Followup to complaint post: how can we build an anti war movement in North America?

Submitted by celebratedrecluse in Anarchism (edited )

I complained a little while ago about the abysmal state of the antiwar movement in the united states & Canada. But so what can we do about it? What would be effective?

I think a campaign against the gun manufacturers would be effective. This would not demand any criminal penalties for gun possession, but just seek to limit the production of new guns for profit.

Additionally, a prohibition on the exportation of firearms & weapons of war would be a good goal to agitate for.

I think these policies would directly challenge powerful capitalist interests, but would have a solid basis of popular support in the US & Canada. It would also challenge the foundational aspects of power in the imperial system.

What do you all think? Good morning Europe & Africa

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ziq wrote

What do you all think? Good morning Europe & Africa

Ha, you kinda posted it when N. America is asleep so don't expect a reply for a while.

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conseil wrote

Additionally, a prohibition on the exportation of firearms & weapons of war would be a good goal to agitate for.

Ultimately, I think that's a goal that would be effective and appeal to almost everyone - except for the capitalist counter-propaganda campaigns that would come, at least. I imagine most people supporting it depending on the wording.

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Mango wrote

You can't. The anti-war 'movement' never achieved anything.

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bloodrose wrote

I have been looking this up. It seems you are very right. And this makes me sad.

It looks like opposition to the Vietnam war faded as the military went to voluntary troops. So, the antiwar movement was a more or less selfish movement of people who did not want to be drafted. And as we have a fully volunteer military in the US, we won't have that level of antiwar movement - and the antiwar movement didn't even do anything... ugh.

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ziq wrote

Yeah, people only really care when it affects them directly.

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celebratedrecluse OP wrote (edited )

it was partly responsible for the end of the draft, and the limitation of the political viability of full-scale military invasions & occupations, which eventually resulted in the retreat from Vietnam. you can't tell that story without talking about radical POC, or really the whole revolutionary context of the late 60s, the free speech movement, all of this is important...but young people were shot and killed for demonstrating against vietnam as part of the anti-war movement, and i think that contributed partly to the achievement of some limited goals.

edit: what contributed more, of course, is the suffering and sacrifice of millions of vietnamese anti imperialists

sure it was coopted, people tuned out and lost sight of the issues, and now we have a perpetual war state. so you could say it was ultimately a failure, and dismiss these limited accomplishments. but you could say the same of the civil rights movement: the voting rights act has been gutted, everything's gerrymandered to hell in favor of white reactionaries, and the current administration demolished most of the progressive legacy of the last one in the course of just a few months. You could say the same about the labor movements, who were systematically destroyed by neoliberalism in the 1980s, or by police-state level repression in the 1950s, the 1920s, the 1880s...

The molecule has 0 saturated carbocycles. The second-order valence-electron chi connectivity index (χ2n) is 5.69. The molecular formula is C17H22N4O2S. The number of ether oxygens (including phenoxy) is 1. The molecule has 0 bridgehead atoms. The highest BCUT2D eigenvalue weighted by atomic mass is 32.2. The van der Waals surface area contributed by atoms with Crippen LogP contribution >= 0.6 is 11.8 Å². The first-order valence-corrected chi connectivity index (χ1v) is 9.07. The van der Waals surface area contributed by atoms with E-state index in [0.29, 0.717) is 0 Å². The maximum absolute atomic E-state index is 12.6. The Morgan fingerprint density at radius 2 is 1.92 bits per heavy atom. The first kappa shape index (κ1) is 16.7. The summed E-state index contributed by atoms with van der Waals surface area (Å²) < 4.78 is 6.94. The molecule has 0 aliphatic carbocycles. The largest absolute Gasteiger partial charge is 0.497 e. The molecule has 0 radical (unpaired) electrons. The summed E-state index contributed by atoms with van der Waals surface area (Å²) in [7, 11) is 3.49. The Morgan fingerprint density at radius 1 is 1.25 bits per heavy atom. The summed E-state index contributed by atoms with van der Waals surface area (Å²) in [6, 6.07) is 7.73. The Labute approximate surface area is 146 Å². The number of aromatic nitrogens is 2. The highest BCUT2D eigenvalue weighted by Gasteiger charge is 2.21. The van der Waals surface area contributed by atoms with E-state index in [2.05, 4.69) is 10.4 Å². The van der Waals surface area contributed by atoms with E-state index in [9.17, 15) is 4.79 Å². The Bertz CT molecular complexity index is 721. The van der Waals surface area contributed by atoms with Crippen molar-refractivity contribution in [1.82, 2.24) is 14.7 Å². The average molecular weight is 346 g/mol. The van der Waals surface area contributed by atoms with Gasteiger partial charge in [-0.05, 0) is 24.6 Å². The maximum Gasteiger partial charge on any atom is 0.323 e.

obviously, no movement has been successful. In fact, all these painfully won gains are often lost, usually quickly. But i don't think that means you can dismiss the entire impact of a social force working against deeply stacked odds, just because they didn't win everything. That's a recipe for becoming incredibly cynical about anything, don't you think? Or worse...for becoming incredibly cynical about cherrypicked issues, while focusing only on a few pet causes. A favorite pastime of mine of course, and one of the whole left really...

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Mango wrote

American on both sides love to bullshit that they retreated because of their mercy. That's far from truth, it was the NVA drained US military and their resources after over a decade of fighting.

I don't give a fuck about draft or American politics, or your half ass attempt to save the world. It never did anything.

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celebratedrecluse OP wrote

I'm not making the argument it was out of "mercy", not in the slightest. The way you are wording this, it makes it sound like you think that's my position.

I'm saying the domestic political situation deteriorated because of the wars, and that was the result of a long-term political effort in the US over the course of a decade, supplementing the bulk of the work which was done by the Vietnamese people literally fighting for their lives against the invasion. You say that's irrelevant, but I'm saying that the political decision to remove the troops came from more than just one factor. socialists in the US were unifying POC and allies to oppose the war through strikes, demonstrations ending with dead students, the radicalization of millions of young people, the (temporary) breakdown of Jim Crow, the whole internal conflict in the US is definitely relevant to the decision to pull out, or at least to end the practice of using the law to force 18 year olds to pick up rifles and kill people.